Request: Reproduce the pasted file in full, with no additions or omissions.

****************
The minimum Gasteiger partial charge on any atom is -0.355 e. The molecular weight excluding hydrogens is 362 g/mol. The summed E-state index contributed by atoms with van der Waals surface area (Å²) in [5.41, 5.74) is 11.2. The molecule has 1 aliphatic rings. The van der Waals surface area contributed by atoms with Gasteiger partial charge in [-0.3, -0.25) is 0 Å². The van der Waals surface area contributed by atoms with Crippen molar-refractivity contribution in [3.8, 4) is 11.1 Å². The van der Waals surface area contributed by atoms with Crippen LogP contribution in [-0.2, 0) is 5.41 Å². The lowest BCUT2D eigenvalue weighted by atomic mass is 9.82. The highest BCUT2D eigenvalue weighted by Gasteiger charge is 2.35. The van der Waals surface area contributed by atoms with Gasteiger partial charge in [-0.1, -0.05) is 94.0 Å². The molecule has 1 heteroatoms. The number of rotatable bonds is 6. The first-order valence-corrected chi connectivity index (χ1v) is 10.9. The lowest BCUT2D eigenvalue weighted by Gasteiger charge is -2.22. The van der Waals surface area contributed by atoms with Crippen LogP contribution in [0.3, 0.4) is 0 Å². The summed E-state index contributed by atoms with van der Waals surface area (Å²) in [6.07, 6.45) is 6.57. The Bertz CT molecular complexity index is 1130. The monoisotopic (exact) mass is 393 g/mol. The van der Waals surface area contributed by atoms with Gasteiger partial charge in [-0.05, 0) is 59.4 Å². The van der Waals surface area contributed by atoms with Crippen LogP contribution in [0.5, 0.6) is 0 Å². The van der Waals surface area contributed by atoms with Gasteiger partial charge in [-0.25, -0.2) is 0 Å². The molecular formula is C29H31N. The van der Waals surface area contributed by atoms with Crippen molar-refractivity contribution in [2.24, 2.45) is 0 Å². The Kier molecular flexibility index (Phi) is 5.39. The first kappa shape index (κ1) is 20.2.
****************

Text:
The minimum Gasteiger partial charge on any atom is -0.355 e. The molecular weight excluding hydrogens is 362 g/mol. The summed E-state index contributed by atoms with van der Waals surface area (Å²) in [5.41, 5.74) is 11.2. The molecule has 1 aliphatic rings. The van der Waals surface area contributed by atoms with Gasteiger partial charge in [-0.3, -0.25) is 0 Å². The van der Waals surface area contributed by atoms with Crippen molar-refractivity contribution in [3.8, 4) is 11.1 Å². The van der Waals surface area contributed by atoms with Crippen LogP contribution in [-0.2, 0) is 5.41 Å². The lowest BCUT2D eigenvalue weighted by atomic mass is 9.82. The highest BCUT2D eigenvalue weighted by Gasteiger charge is 2.35. The van der Waals surface area contributed by atoms with Gasteiger partial charge in [-0.1, -0.05) is 94.0 Å². The molecule has 1 heteroatoms. The number of rotatable bonds is 6. The first-order valence-corrected chi connectivity index (χ1v) is 10.9. The lowest BCUT2D eigenvalue weighted by Gasteiger charge is -2.22. The van der Waals surface area contributed by atoms with Crippen LogP contribution in [0.3, 0.4) is 0 Å². The summed E-state index contributed by atoms with van der Waals surface area (Å²) in [6.07, 6.45) is 6.57. The Bertz CT molecular complexity index is 1130. The monoisotopic (exact) mass is 393 g/mol. The van der Waals surface area contributed by atoms with Gasteiger partial charge in [-0.05, 0) is 59.4 Å². The van der Waals surface area contributed by atoms with Crippen LogP contribution in [0.5, 0.6) is 0 Å². The van der Waals surface area contributed by atoms with Gasteiger partial charge in [-0.25, -0.2) is 0 Å². The molecular formula is C29H31N. The van der Waals surface area contributed by atoms with Crippen molar-refractivity contribution in [2.24, 2.45) is 0 Å². The Kier molecular flexibility index (Phi) is 5.39. The first kappa shape index (κ1) is 20.2.